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Low tide for summer wages



Some days I read the paper, and some days I just whap myself upside the head with it. This is one of my whapping days.

It's a story in USA Today about how there's such a shortage of summer workers this year that amusement parks, fast-food chains, bars and other summer tourist businesses are desperate for hired help. How desperate? So desperate, says the newspaper, that they've recruited workers from Slovakia, Lithuania, Spain, Macedonia and other exotic places to take summer jobs in America's beach towns and recreation parks.

Wait a minute. They have to import someone from Slovakia to work in a beach restaurant? "We're crying," one restaurant owner in Florida told USA Today. "We run help ads in the newspapers and sometimes we don't get anyone." He hired some workers from Czechoslovakia.

But here's the real story -- they're paying a pittance! The reporter writes that these businesses have tried everything, including "raising wages" to attract Americans. But it turns out they're only paying $5.25, $5.50, $5.75 an hour. The owner of a Wendy's franchise in Florida is quoted as saying that he raises the wages of those who stay for a month: "Once you find a good worker, you can't worry about how much you pay them -- you've got to keep them." Guess how much his big pay raise is? To six bucks an hour!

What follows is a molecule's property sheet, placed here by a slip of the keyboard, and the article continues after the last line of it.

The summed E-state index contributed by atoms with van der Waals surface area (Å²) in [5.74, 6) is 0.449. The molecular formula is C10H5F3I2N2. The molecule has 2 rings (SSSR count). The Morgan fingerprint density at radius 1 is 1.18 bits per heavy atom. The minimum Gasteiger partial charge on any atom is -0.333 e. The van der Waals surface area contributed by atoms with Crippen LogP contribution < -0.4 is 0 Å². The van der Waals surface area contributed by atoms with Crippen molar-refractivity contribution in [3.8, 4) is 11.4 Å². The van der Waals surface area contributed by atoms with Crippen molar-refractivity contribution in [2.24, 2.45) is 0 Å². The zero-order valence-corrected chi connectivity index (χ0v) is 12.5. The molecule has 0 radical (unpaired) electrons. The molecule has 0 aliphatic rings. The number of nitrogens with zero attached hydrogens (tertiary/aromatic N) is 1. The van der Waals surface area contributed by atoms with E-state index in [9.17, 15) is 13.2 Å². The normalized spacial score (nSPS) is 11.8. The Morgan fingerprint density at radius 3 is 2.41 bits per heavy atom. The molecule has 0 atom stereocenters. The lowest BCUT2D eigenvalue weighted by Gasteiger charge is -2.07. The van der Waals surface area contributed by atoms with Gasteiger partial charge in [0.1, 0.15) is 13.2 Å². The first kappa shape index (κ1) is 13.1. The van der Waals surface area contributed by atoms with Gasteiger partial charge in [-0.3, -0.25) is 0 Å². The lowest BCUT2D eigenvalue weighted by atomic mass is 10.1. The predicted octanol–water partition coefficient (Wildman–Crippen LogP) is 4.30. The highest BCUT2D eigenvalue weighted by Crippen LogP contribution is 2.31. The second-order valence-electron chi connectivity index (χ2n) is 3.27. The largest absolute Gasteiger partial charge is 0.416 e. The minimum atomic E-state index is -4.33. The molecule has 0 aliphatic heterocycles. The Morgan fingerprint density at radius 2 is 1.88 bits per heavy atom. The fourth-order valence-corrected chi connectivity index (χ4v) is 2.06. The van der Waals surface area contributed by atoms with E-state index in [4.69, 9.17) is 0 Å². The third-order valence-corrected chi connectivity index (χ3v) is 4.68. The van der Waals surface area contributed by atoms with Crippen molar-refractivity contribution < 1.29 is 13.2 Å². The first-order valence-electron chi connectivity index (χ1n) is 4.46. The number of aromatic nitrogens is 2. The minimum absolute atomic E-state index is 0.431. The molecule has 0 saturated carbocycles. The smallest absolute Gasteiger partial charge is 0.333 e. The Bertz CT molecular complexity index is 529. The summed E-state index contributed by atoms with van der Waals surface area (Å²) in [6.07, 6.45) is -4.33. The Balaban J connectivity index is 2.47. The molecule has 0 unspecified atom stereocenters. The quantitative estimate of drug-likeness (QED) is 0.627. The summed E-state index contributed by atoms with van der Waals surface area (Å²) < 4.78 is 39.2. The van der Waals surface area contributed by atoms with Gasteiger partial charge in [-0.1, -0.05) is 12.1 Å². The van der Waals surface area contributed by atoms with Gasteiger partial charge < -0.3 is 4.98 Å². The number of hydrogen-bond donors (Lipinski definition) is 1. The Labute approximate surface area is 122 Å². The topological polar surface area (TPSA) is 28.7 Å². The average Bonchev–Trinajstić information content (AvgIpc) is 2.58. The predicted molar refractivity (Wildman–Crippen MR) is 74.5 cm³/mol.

It's not like these businesses are hurting. As one business representative said: "Nobody is crying about their profits this summer."

I guess not, since they can bring Slovakians to keep American wages down. And get this: To import these workers, they're using a special visa program that lets foreign college students spend six months working in and touring the U.S. of A.

USA Today pitched the story as though it were the businesses that were being squeezed -- rather than Americans being squeezed out of these summer jobs.

Jim Hightower is an author, radio commentator, public speaker and political sparkplug from Austin, Texas. For more populist commentary, visit his website.

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